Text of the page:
All things old China - books, anecdotes, stories, podcasts, factoids & ramblings from the author Paul French

JD Fergusson’s Anti-Piracy Hong Kong Submarines

Posted: August 1st, 2022 | No Comments »

John Duncan Fergusson (1874-1961) was a Scottish artist and sculptor, regarded as one of the major artists of the Scottish Colourists school of painting. Fergusson was 40 when WW1 broke out and he was considered to be at the forefront of modern British painting, having spent years mingling with the likes of Matisse and Picasso in Paris. Although Fergusson was never an official war artist, he spent time painting at the Portsmouth docks. Severale works that came from Fergusson’s time in the Hampshire dockyard in 1918 were of Royal Navy submarines.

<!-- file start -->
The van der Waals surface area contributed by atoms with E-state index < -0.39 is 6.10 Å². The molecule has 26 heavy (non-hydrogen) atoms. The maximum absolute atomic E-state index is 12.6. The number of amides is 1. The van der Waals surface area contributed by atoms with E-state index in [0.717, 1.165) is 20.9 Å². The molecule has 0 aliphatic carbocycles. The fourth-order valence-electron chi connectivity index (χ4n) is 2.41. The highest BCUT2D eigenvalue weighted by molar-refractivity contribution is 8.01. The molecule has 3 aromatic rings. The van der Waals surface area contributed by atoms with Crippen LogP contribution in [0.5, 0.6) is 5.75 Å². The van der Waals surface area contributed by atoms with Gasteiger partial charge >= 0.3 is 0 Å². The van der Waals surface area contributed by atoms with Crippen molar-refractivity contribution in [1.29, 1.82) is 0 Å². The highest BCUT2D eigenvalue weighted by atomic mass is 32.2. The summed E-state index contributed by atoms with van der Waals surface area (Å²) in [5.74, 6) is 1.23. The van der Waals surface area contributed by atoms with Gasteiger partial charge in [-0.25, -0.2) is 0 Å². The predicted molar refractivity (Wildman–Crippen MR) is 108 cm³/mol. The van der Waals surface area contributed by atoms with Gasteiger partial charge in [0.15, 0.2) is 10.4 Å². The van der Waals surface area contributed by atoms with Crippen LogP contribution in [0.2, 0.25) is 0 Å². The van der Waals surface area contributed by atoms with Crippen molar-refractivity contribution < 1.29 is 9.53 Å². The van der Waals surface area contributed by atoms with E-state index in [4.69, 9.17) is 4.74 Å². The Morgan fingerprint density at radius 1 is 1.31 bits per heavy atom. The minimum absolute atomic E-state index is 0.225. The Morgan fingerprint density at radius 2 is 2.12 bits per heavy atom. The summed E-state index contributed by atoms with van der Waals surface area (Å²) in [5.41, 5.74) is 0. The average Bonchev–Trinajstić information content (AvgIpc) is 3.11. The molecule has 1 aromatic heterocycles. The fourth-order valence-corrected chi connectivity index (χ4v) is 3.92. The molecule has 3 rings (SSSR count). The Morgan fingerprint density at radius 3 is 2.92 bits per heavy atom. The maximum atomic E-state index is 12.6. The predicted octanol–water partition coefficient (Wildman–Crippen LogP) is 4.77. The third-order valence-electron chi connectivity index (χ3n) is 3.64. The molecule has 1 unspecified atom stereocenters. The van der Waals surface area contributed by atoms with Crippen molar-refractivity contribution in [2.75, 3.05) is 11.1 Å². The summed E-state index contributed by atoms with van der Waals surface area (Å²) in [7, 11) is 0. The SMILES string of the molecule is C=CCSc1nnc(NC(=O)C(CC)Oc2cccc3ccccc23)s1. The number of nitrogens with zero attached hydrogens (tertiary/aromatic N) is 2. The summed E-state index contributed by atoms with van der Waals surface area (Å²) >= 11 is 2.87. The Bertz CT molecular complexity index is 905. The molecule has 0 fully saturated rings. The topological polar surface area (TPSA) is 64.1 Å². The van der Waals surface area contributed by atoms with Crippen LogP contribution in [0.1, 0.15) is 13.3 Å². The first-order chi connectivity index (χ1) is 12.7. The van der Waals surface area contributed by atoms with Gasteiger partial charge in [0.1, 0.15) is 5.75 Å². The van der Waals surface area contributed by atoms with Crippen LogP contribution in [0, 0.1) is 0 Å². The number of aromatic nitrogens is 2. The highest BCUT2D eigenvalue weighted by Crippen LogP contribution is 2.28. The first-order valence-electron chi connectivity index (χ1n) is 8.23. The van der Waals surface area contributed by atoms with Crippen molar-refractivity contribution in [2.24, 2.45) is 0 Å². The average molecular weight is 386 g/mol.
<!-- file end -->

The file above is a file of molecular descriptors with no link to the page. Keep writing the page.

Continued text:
And here’s the China Rhyming link. Two of the submarines Fergusson painted during the war, HMS L4 and HMS L5, built specifically for the Great War were then sent to Hong Kong as part of an anti-piracy effort. They did indeed sink a few pirate ships as shown below.

Anyway, two pictures of the submarines are currently on display at the Hastings Contemporary Gallery exhibition Seafaring.

JD Fergusson, 1918
JD Fergusson, 1918
HMS L4 by William Lionel Wyllie
1927 report of L4 and L5 off the coast of Hong Kong on anti-piracy duty

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